Article VI Blog

"Religion, Politics, the Presidency: Commentary by a Mormon, an Evangelical, and an Orthodox Christian"

United States Constitution — Article VI:

"No religious test shall ever be required as a qualification to any office or public trust under the United States."

Context, Press Agendas, Perry’s Life As A Christian

Posted by: John Schroeder at 03:00 am, November 7th 2011     —    Comment on this post »

Grinding Axes

So, last Wednesday night, noted Evangelicals (Jim Wallis from the left and Richard Land from the right)  got together at the National Press Club, and talked about…

OK, it may have been a free-ranging discussion, but some of these stories center around the same quotes.  Seems like everybody was pasting their agenda on this puppy and nobody seemed to want to listen to the what people were actually saying.  Not unlike the uncountable and innumerable debates the Republicans are having, this thing seems to exist to be pulled, prodded, pretzelled and poked for some tidbit that can be used to make the specific point the writer wants to make.

So, I did what I typically do in such circumstances, I went looking for the video or a transcript.  I could not find one of this specific event.  What I did find was that Land and Wallis have been doing this road show for a while, but apparently the show did not really exist or matter until it showed up in Washington at the Press Club.

What do we conclude from this mess?  Simple:  The press is Washington-centric and grossly myopic.  Not really news there, but rarely do we see it so blatantly illustrated.  I also think that it is so apparent in this instance is instructive.  The press in large part does not know what to make of religion – because they do not understand it, they cannot genuinely report on it – all they can do is paste onto it how they see the world.

That’s not a problem for people of faith, because they can see through this stuff, but for other people it’s a huge problem because they simply cannot get genuine reporting on issues like this.  There is a vicious circle in all this.

And the Best Example is…

the president’s claim this past week that he knows what God wants Congress to do:

President Obama invoked God on Wednesday as he criticized Congress for voting on commemorative coins and a resolution reaffirming “In God We Trust” as the national motto in all public buildings, public schools and other government institutions.

“That’s not putting people back to work,” Obama said. “I trust in God, but God wants to see us help ourselves by putting people to work.”

His Press Secretary doubled down by claiming that “The Lord helps those who help themselves,” is scriptural.  (For the initiated, it’s not.)  Ann Althouse, via Instapundit, says:

I don’t really get the theology of it. Does the President purport to know what legislation God wants Congress to pass?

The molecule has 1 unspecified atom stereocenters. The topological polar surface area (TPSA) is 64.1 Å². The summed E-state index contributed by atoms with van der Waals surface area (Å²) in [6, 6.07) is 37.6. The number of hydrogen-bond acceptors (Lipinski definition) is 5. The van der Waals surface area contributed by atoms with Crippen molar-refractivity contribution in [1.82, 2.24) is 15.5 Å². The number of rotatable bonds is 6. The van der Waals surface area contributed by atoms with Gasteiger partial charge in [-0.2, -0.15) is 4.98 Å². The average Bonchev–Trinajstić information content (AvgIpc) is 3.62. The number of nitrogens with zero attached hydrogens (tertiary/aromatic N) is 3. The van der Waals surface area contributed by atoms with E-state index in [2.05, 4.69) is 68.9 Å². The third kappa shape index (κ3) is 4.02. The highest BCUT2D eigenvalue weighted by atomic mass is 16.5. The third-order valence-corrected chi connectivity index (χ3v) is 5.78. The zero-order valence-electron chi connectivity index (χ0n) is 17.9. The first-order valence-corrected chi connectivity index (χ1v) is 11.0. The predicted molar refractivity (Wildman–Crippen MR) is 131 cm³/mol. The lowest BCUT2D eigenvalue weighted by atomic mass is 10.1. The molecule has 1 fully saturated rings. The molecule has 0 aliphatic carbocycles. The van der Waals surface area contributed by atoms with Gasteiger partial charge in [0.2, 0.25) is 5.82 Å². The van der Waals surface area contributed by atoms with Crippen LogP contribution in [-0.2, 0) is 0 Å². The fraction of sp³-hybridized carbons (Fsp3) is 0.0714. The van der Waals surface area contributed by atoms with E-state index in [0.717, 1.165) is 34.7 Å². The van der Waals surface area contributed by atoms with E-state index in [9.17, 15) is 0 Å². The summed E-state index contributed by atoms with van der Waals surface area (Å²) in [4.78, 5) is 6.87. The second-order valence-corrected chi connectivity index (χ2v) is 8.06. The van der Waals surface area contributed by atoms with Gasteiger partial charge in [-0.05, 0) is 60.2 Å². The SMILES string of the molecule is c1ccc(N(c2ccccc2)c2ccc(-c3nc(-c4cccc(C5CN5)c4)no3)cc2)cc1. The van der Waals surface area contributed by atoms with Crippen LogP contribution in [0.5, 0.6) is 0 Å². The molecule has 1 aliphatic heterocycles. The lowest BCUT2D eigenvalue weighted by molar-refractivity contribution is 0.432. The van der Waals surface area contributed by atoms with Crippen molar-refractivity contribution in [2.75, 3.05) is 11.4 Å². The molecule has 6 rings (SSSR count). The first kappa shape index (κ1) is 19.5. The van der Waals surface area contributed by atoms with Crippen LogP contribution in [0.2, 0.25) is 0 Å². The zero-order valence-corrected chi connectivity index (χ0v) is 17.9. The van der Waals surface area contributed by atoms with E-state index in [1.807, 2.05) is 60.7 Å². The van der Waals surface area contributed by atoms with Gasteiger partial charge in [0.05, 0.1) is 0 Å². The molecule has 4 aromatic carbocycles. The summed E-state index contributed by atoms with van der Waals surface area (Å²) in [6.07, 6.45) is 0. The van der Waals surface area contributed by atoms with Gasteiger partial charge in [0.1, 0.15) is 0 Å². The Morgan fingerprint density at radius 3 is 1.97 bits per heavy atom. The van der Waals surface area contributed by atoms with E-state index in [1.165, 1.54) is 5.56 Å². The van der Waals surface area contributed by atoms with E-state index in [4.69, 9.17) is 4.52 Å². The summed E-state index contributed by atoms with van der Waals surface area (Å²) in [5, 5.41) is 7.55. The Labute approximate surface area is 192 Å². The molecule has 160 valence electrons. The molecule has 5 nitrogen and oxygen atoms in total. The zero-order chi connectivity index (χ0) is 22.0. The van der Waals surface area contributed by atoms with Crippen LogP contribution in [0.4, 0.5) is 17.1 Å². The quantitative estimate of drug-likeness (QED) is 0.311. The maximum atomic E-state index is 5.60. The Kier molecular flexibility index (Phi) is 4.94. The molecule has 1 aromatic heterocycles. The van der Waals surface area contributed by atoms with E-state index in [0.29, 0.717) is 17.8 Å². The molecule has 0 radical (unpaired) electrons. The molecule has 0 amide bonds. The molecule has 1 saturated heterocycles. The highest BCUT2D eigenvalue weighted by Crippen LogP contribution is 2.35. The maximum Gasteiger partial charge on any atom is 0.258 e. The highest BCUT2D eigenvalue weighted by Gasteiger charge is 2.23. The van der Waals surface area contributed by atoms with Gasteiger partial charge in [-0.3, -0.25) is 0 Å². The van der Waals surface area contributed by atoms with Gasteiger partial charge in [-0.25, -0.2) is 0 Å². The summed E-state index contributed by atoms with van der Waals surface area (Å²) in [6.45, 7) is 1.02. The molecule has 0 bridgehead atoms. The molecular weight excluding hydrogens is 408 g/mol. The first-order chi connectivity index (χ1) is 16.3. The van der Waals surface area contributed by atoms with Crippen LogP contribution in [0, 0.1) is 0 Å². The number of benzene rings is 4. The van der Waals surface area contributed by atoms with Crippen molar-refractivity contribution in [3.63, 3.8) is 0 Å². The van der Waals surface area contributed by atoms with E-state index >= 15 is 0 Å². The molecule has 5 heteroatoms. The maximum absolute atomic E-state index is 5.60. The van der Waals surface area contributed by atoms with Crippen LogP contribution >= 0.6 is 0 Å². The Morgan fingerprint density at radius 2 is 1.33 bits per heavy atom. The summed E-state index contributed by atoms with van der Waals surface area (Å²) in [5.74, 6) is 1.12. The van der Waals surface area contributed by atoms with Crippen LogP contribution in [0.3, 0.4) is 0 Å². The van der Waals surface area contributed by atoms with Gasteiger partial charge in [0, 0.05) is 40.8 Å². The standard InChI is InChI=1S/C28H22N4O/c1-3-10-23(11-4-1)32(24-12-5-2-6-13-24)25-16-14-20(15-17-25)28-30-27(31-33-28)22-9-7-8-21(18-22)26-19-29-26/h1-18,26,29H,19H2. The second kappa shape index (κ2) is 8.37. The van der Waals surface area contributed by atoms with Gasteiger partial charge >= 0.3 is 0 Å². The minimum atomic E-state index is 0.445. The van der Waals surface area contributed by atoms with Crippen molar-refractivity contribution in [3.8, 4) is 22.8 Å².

Now folks, let’s stop down for a minute here and ask ourselves what would happen if Mitt Romney or Rick Santorum or Rick Perry said, “God wants me elected so I can execute the policy He has called for.”  I am not sure we can imagine the press and pundit hurricane that would blow ashore in the wake of such.  If Santorum, we’d be getting stories about papal influence — If Romney all eyes would turn towards Salt Lake City – If Perry, well look for someone speaking in tongues at his campaign headquarters.  How come no one is crawling down the throat of, oh I don’t know, Jeremiah Wright?  Not to mention he is a bit self-contradictory.

“No double standard here,” he said with the sarcasm meter pegged.  K-Lo says, “The president should not have gone here:”  Gee, ya think?!  Except the story has, as best as I can tell, ended with K-Lo’s comment.  Obama is getting no blow back at all – none, nada, nicht…the big goose egg.  This truly is outrageous on the president’s part.

Yet, to further illustrate the amazingly myopic press…

…The Mormon Stories Keep on Rolling

In addition to “weird,” which Obama’s team has telegraphed, there is another dog whistle meme you can pretty well count on should Romney be the nominee – The Mormon card will be morphed into the race card.  CNN decided to lay the ground work for this effort in  the week past.

Mormons face a problem in Texas.   I’m shocked, shocked.

Even the left is getting anti-Mormon mail.  Says James Fallows:

The only thing I’ll add for now is that while I am no fan of Mitt Romney’s, I don’t envy him having to deal with this sort of thing — which of course is stronger in the Republican primary electorate than in the population as a whole.

It’s nice to know a leftie sorta gets it, but note he HAS to take a shot at the right, and by implication religious people generally.  (Although some of us kind of deserve it.  Just a quick comment of this piece on inanity just linked – I am no more bothered by the fact I cannot enter an LDS Temple than I am by the fact that I cannot celebrate mass in a Catholic church – I’m not Catholic.)  And speaking of the left “getting it,” Joe Biden said something intelligent:

Vice President Joe Biden defended Republican presidential candidate Mitt Romney over his Mormon faith on Friday, saying it was “outrageous” for anyone to suggest he should not be president because of his religion.

Folks, mark the date – Biden speaking so intelligently just does not happen that often.

This explanation by a Baptist as to why Baptists hate Mormons so much is, while ugly, highly informative:

The whole point of the fundamentalist takeover of the SBC beginning in 1979 was to spark a “resurgence” in the life of the convention. Their theory was that taking over the Southern Baptist Convention in the name of biblical inerrancy and fundamentalist doctrinal purity would pave the way for an explosion in church growth and missions giving. Thirty years later, they continue to argue amongst themselves as church attendance continues to fall. Giving to their Cooperative Program for missions and ministry continues to decrease. The SBC has such an image problem they are considering a name change.